Murphy hails new tax break law as investment in state’s economy

It's valued at over $14 billion and passed quickly with scant public input after years of negotiations
Credit: (Edwin J. Torres/Governor’s Office)
File photo: Aug. 25, 2020, Gov. Phil Murphy delivers address on his revised budget at SHI Stadium, Rutgers University. Seated are Assembly Speaker Craig Coughlin (left) and Senate President Steve Sweeney.

Gov. Phil Murphy signed into law on Thursday a massive, $14 billion corporate tax-break bill that he said will help foster a stronger state economic recovery coming out of the coronavirus pandemic.

The new law’s enactment comes less than a month after the bill was introduced and put on a fast track by lawmakers following a deal reached with Murphy that resolved several longstanding economic-development policy disagreements.

The governor and several lawmakers who attended a morning bill-signing event in Hamilton, Mercer County, focused on ways they said the tax breaks established by their compromise could help generate new jobs in a state that has been ravaged by the ongoing COVID-19 health crisis.

“This is how we propel our economy moving forward to be a strong and resilient, post-COVID reality and future,” Murphy said.

The voluminous law updates economic-development tax-incentive programs that were allowed to expire more than a year ago as Murphy and fellow Democrats who control the Legislature were unable to reach an agreement to renew them.

The law also establishes several new programs to encourage things like historic preservation, brownfield remediation and the elimination of so-called food deserts in underserved communities. It also establishes tougher oversight provisions and labor protections and creates a new public-private venture-capital fund.

In all, the law would allow for up to $1.5 billion in tax breaks to be awarded annually over six years. The overall $9 billion allocation could be spread out  over seven years if the total value of awarded tax breaks doesn’t hit annual program caps in the first six years, according to the law. Another up to $2.5 billion in tax breaks could also be awarded for “transformative projects” over the six to seven years.

The law also sets aside $50 million in one-time funding for small-business assistance.

Changes the law makes to existing tax-break programs, including those that provide tax credits to the film industry, pushed the total amount of authorized state spending on the tax-break programs up to $14.4 billion, according to a fiscal estimate prepared by the nonpartisan Office of Legislative Services.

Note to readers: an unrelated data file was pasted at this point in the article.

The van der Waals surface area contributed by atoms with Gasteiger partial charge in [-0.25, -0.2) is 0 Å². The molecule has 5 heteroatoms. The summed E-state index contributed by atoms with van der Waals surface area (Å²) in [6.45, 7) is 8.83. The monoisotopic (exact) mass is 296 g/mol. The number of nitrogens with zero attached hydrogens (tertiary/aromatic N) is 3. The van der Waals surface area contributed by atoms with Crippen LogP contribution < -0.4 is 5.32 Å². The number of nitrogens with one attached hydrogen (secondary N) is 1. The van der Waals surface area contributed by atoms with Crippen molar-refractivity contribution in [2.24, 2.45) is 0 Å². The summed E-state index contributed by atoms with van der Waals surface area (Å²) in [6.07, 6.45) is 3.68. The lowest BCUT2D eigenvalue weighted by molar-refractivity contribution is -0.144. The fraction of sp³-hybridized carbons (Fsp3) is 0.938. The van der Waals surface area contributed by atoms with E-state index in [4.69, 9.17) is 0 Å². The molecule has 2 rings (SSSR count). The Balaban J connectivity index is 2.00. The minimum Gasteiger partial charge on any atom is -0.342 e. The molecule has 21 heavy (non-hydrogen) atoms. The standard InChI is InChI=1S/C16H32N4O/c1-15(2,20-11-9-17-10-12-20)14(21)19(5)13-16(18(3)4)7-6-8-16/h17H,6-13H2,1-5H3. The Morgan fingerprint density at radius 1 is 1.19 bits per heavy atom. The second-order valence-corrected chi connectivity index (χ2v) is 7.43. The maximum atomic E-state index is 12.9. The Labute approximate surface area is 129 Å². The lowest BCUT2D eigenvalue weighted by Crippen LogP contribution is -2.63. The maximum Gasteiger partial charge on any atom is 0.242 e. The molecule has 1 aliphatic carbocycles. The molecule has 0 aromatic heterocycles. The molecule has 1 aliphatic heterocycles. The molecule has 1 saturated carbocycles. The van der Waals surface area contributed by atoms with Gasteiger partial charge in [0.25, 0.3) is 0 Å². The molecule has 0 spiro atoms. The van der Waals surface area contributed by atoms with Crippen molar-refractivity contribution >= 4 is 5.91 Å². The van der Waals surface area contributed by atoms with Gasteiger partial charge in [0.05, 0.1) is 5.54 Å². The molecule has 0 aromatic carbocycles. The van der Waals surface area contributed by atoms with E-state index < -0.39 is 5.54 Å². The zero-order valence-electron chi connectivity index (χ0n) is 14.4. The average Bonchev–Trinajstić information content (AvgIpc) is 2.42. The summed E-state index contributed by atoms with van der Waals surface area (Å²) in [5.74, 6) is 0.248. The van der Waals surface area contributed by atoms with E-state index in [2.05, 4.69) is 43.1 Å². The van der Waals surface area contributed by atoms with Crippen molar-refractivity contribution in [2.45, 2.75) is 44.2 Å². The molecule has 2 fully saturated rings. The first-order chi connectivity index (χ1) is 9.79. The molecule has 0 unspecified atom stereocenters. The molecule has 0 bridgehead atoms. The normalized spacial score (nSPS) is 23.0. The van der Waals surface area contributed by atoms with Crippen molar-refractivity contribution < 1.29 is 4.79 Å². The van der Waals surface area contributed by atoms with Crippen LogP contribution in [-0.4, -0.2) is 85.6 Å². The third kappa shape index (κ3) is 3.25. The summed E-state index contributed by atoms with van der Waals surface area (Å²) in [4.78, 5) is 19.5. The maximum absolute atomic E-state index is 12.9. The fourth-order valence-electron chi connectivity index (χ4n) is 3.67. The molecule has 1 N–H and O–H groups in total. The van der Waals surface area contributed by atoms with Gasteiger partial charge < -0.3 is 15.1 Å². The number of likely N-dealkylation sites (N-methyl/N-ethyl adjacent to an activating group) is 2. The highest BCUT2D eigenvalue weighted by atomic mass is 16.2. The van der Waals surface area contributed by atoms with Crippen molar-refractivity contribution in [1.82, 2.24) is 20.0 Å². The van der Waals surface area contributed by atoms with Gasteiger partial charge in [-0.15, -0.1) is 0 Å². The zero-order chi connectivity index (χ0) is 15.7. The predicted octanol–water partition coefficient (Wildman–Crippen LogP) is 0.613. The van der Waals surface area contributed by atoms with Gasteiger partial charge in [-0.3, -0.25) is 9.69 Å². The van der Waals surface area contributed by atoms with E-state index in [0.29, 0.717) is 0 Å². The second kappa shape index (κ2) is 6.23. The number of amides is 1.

No specific source of revenue has been identified to fund the tax breaks, and language in the OLS fiscal estimate raised questions about the overall net economic benefit they are supposed to provide the state over the long-term.

“The Office of Legislative Services (OLS) is unable to ascertain whether the bill will have a positive or negative fiscal net impact on the State because of imperfect information on the number and attributes of projects that will receive incentives as a result of the bill’s enactment,” the fiscal estimate said.

New Jersey’s unemployment rate has risen above 10% amid the pandemic, and later this year the governor faces reelection and all 120 legislative seats will also be on the November ballot.

Murphy said during Thursday’s bill-signing that the tax breaks would “power us forward and support, directly and indirectly, thousands of good jobs.”

The event came nearly two years after Murphy devoted much of his annual State of the State address  to criticize the handling of corporate tax breaks by prior administrations and to call for the adoption of a series of reforms, including improved oversight and the implementation of spending caps.

“These is so much throughout this package that is good for our state,” Murphy said Thursday.

The new law also drew praise from business-lobbying groups that had been urging the governor and lawmakers to establish new incentive programs to help offset the state’s reputation for levying high corporate taxes.

“We believe this is a comprehensive and balanced plan that comes at a most opportune time, as we work to recover from the pandemic,” said Michele Siekerka, president and chief executive officer of the New Jersey Business & Industry Association.

Despite drawing criticism from some lawmakers and progressive groups for being moved too quickly, the tax-break bill breezed through the Legislature  just before Christmas, passing 38-1 in the Senate and 68-11 in the Assembly.

Senate President Steve Sweeney faulted critics of the tax breaks during the bill-signing for calling the incentives “giveaways.”

“This is not a giveaway,” said Sweeney (D-Gloucester). “This is about investing in the state of New Jersey’s future.”

But in a statement issued after the bill-signing, Brandon McKoy, president of New Jersey Policy Perspective, a left-leaning Trenton-based think tank, called the awarding of economic-development tax breaks “a bloated economic development strategy that has failed to work.”

“The reality is, based on a growing body of research, corporate tax breaks of this scale are rarely a good deal for states,” McKoy said. “They are much more likely to shortchange the Treasury for decades to come.”

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